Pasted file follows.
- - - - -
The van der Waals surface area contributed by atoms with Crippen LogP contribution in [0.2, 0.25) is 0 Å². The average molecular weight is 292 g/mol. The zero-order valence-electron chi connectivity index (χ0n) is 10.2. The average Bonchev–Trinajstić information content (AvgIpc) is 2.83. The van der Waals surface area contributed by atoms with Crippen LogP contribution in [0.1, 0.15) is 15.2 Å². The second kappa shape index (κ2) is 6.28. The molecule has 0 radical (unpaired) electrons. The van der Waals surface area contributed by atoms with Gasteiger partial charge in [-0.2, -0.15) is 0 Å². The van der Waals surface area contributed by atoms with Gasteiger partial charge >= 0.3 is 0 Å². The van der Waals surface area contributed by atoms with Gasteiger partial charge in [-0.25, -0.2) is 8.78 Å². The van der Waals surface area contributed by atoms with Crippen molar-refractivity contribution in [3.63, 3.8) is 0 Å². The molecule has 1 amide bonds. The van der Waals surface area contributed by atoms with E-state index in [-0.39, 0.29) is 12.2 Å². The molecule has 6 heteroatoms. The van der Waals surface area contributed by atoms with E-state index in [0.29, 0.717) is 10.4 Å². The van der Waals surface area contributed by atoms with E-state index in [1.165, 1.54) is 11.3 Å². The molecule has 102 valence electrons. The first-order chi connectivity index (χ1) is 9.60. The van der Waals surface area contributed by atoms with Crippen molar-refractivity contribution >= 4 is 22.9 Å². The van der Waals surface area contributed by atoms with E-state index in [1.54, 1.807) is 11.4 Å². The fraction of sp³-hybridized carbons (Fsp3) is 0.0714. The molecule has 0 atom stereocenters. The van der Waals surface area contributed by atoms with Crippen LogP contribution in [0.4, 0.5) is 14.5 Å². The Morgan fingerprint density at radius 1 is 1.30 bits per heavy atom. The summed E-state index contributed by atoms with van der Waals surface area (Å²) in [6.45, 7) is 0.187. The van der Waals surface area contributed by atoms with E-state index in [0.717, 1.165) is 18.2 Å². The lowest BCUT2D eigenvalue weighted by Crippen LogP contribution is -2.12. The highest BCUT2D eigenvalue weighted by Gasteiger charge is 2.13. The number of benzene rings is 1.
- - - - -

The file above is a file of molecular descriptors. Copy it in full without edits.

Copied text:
The van der Waals surface area contributed by atoms with Crippen LogP contribution in [0.2, 0.25) is 0 Å². The average molecular weight is 292 g/mol. The zero-order valence-electron chi connectivity index (χ0n) is 10.2. The average Bonchev–Trinajstić information content (AvgIpc) is 2.83. The van der Waals surface area contributed by atoms with Crippen LogP contribution in [0.1, 0.15) is 15.2 Å². The second kappa shape index (κ2) is 6.28. The molecule has 0 radical (unpaired) electrons. The van der Waals surface area contributed by atoms with Gasteiger partial charge in [-0.2, -0.15) is 0 Å². The van der Waals surface area contributed by atoms with Gasteiger partial charge >= 0.3 is 0 Å². The van der Waals surface area contributed by atoms with Gasteiger partial charge in [-0.25, -0.2) is 8.78 Å². The van der Waals surface area contributed by atoms with Crippen molar-refractivity contribution in [3.63, 3.8) is 0 Å². The molecule has 1 amide bonds. The van der Waals surface area contributed by atoms with E-state index in [-0.39, 0.29) is 12.2 Å². The molecule has 6 heteroatoms. The van der Waals surface area contributed by atoms with E-state index in [0.29, 0.717) is 10.4 Å². The van der Waals surface area contributed by atoms with E-state index in [1.165, 1.54) is 11.3 Å². The molecule has 102 valence electrons. The first-order chi connectivity index (χ1) is 9.60. The van der Waals surface area contributed by atoms with Crippen molar-refractivity contribution >= 4 is 22.9 Å². The van der Waals surface area contributed by atoms with E-state index in [1.54, 1.807) is 11.4 Å². The fraction of sp³-hybridized carbons (Fsp3) is 0.0714. The molecule has 0 atom stereocenters. The van der Waals surface area contributed by atoms with Crippen LogP contribution in [0.4, 0.5) is 14.5 Å². The Morgan fingerprint density at radius 1 is 1.30 bits per heavy atom. The summed E-state index contributed by atoms with van der Waals surface area (Å²) in [6.45, 7) is 0.187. The van der Waals surface area contributed by atoms with E-state index in [0.717, 1.165) is 18.2 Å². The lowest BCUT2D eigenvalue weighted by Crippen LogP contribution is -2.12. The highest BCUT2D eigenvalue weighted by Gasteiger charge is 2.13. The number of benzene rings is 1.